One of the industry’s patron Saints, Elizabeth Hogue has shared an interesting article involving the ability of hospitals to pay for ‘transition’ services. On planet Julianne, all the best business deals benefit all parties involved. This is one where hospitals, patients and home care agencies can all benefit. Much thanks to Elizabeth for being so generous with her information.
OIG Allows Hospitals to Pay for Care Transition Services
by Elizabeth Hogue, Esq.
Hospitals are increasingly aware of the need to prevent readmissions. Although there is limited data regarding what works and what does not, it appears that certain types of care transition services; such as follow-up regarding prescription medications, appointments with physicians following discharge, etc.; may be helpful. The Office of the Inspector General (OIG) of the U.S. Department of Health and Human Services addressed the issue of the provision of these services to hospitals in Advisory Opinion No. 13-10, issued on August 9, 2013. The Opinion addresses the issue of whether a wholly-owned subsidiary of a major pharmaceutical manufacturer can assist hospitals to better coordinate care, help patients adhere to their hospital discharge plans, and avoid preventable hospital readmissions.
Specifically, the vendor will sell hospitals a package of services designed to help them avoid payment reductions associated with excess hospital readmissions. The services will be marketed to hospitals directly and through group purchasing organizations authorized to act as purchasing agents for hospitals. Agreements to purchase the services will be in writing, signed by both the vendor and hospitals, and have a term of not less than one year. The Agreement will also spell out all of the services that the vendor will provide to hospitals. The vendor will charge hospitals standard fees at fair market value. In other words, agreements between the vendor and hospitals will meet the requirements of the personal services and management contracts safe harbor or exception under the federal anti-kickback statute.
Hospitals will be able to purchase services from the vendor on a patient-by-patient basis that they expect will help reduce preventable readmission rates. Discharge planners/case managers will identify patients who may benefit from services offered by the vendor. If patients elect to receive the services, discharge planners/case managers will enter their discharge plans into the vendor’s software system.
Participating patients will have access for a twelve-hour period each day to a patient liaison who will help them understand and follow their discharge plans. For the remaining twelve-hour period each day then patient liaisons are unavailable, participating patients will be automatically transferred to a twenty-four-hour nurse hotline. Patient liaisons, who are not necessarily clinicians, will contact participating patients within forty-eight hours of discharge to ensure that they understand and will follow discharge plans.
Thereafter, patient liaisons will contact participating patients daily or at intervals selected by contracting hospitals to administer questionnaires about participating patients’ health and compliance with discharge plans. Participating patients may also answer questionnaires on the internet or through telephone interactive voice response systems. Patient liaisons will ask participating patients about medication compliance, remind them about refills, and add newly-prescribed medication to their electronic health records. Patient liaisons may also assist participating patients with various tasks, such as scheduling follow-up appointments, reminding them about scheduled appointments or helping them obtain transportation at participating patients’ own cost, providing participating patients with unbranded educational materials intended for general audiences, and providing updates to participating patients’ caregivers and primary care providers. Reports will be provided to hospitals regarding patients’ medication adherence, post-discharge physician appointment completion, readmission rates, demographics, readmitting hospitals, and secondary diagnoses.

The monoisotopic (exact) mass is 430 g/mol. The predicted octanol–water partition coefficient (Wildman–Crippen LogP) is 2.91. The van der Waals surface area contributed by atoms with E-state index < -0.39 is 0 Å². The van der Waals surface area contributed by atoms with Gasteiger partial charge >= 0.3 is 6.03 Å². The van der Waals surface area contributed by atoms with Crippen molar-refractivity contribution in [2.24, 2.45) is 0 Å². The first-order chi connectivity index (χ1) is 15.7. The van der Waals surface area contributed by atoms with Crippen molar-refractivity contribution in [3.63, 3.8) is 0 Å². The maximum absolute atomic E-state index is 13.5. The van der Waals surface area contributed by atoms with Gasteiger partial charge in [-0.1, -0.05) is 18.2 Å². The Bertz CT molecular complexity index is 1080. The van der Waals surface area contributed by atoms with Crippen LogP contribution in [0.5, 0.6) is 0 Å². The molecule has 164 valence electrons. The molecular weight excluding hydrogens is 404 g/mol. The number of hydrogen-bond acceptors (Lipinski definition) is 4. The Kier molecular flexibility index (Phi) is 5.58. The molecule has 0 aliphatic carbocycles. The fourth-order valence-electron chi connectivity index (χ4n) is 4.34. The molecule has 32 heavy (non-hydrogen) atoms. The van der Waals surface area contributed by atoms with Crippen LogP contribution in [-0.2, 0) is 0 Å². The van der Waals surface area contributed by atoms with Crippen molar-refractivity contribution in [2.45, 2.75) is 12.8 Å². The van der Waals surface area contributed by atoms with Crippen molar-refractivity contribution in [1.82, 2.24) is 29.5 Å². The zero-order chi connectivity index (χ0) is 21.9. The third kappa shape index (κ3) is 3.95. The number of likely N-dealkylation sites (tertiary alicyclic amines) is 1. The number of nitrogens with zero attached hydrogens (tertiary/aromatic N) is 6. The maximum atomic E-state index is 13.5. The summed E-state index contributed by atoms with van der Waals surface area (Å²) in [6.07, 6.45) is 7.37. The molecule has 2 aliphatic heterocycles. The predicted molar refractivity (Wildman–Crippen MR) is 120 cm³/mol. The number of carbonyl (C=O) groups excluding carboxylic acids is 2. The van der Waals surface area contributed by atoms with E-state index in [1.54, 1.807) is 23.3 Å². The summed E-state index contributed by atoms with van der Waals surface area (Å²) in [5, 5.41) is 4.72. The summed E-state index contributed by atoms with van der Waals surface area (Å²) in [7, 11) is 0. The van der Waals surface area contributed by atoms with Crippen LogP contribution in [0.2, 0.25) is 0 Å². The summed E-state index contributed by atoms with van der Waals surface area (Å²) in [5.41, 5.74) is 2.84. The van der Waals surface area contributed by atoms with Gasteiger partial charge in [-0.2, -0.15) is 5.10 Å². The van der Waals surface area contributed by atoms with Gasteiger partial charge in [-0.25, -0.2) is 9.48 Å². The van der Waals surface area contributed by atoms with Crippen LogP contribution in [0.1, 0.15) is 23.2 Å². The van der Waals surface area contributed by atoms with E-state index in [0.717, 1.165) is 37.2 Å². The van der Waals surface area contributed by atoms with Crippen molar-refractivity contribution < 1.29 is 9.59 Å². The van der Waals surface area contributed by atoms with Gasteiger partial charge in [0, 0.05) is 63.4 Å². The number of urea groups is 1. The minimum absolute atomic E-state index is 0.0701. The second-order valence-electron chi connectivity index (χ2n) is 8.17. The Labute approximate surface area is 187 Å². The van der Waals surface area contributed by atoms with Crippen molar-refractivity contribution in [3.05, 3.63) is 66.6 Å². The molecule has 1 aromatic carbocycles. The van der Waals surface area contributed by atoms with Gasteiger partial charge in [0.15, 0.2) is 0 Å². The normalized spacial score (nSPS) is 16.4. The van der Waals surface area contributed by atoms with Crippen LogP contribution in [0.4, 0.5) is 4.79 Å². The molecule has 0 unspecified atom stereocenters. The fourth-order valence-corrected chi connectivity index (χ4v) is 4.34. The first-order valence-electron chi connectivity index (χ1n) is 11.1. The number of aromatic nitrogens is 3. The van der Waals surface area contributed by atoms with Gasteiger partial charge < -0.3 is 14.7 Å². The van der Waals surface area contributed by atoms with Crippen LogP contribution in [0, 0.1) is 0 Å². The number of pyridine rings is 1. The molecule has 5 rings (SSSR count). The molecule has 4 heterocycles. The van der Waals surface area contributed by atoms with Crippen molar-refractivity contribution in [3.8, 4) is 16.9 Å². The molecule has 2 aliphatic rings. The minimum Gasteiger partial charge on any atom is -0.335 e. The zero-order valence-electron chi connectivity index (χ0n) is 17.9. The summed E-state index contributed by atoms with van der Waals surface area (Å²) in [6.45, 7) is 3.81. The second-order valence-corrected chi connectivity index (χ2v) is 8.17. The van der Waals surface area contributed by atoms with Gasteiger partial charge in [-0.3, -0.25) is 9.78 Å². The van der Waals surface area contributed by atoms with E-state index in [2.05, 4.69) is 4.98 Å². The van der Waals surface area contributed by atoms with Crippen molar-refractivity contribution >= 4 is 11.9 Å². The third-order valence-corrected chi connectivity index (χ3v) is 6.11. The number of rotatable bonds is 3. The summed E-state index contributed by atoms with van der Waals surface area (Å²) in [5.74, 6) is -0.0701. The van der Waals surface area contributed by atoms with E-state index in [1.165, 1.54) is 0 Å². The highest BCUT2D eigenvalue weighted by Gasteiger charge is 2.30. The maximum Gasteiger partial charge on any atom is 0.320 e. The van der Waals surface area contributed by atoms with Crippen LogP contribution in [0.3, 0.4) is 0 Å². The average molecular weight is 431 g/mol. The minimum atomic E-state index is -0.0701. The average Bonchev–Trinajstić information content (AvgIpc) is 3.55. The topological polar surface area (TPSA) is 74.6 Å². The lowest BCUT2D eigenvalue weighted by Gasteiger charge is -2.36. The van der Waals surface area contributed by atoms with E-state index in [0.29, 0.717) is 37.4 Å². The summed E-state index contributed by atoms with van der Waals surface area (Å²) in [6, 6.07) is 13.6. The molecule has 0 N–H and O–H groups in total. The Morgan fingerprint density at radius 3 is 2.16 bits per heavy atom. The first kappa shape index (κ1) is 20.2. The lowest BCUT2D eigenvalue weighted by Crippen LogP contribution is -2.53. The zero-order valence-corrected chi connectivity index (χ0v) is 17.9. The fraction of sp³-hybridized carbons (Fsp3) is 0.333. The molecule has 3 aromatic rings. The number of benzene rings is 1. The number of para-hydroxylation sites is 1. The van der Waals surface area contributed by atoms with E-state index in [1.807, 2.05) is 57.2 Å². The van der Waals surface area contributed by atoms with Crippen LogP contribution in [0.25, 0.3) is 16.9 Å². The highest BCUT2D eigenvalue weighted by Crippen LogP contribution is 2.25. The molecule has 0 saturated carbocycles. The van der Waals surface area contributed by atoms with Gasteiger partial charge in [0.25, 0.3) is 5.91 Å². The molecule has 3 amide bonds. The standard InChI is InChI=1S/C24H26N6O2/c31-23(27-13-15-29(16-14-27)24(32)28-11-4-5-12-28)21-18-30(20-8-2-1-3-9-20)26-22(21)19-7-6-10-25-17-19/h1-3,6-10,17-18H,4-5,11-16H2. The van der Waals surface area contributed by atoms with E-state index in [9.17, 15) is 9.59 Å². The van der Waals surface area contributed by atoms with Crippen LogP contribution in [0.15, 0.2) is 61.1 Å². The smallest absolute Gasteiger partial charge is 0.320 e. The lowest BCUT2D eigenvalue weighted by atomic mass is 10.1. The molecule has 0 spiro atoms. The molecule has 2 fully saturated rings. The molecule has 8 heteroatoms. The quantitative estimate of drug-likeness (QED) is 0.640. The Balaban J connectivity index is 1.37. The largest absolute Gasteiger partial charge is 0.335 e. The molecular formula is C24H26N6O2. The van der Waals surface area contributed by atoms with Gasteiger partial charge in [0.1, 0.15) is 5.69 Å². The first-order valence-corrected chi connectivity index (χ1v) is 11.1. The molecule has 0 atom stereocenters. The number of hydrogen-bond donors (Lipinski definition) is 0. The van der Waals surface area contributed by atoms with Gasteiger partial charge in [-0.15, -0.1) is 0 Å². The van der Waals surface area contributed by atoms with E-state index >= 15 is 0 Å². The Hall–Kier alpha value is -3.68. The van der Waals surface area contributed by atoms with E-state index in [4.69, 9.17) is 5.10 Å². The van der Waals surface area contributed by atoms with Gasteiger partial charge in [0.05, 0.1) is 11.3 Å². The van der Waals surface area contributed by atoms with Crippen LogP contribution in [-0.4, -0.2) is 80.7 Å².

Fees charged by the vendor for these services will include an initial flat fee for implementation services. The vendor will also charge a per-patient annual fee. Hospitals may also request additional services for which the vendor would charge separate or additional fees, based on an hourly basis plus expenses and a reasonable profit margin.
The OIG reviewed the above and concluded that the proposed arrangement is unlikely to violate the federal anti-kickback statute or to trigger the imposition of civil money penalties for the following reasons:
The arrangement is unlikely to lead to increased costs or overutilization of federal reimbursable services.
The proposed arrangement is unlikely to interfere with clinical decision making.
The vendor will implement a number of safeguards to prevent the proposed arrangement from being used to increase drug sales by the parent pharmaceutical company.
The proposed arrangement is unlikely to result in inappropriate patient steering.
Participating patients will designate providers, practitioners, and suppliers that he/she wishes to receive information associated with the services provided by vendor.
The proposed arrangements will not involve providing any rewards or incentives to participating patients that would likely influence their selection of providers, practitioners, or suppliers.
Based upon this Advisory Opinion, it appears that hospitals may pay outside vendors for services related to care transitions so long as the criteria described above are met. As long as the same safeguards are in place, hospitals may pay post-acute providers for the same types of services.
Readmission rates must be reduced and controlled. Hospitals must engage in activities to accomplish this goal and clearly need capable partners.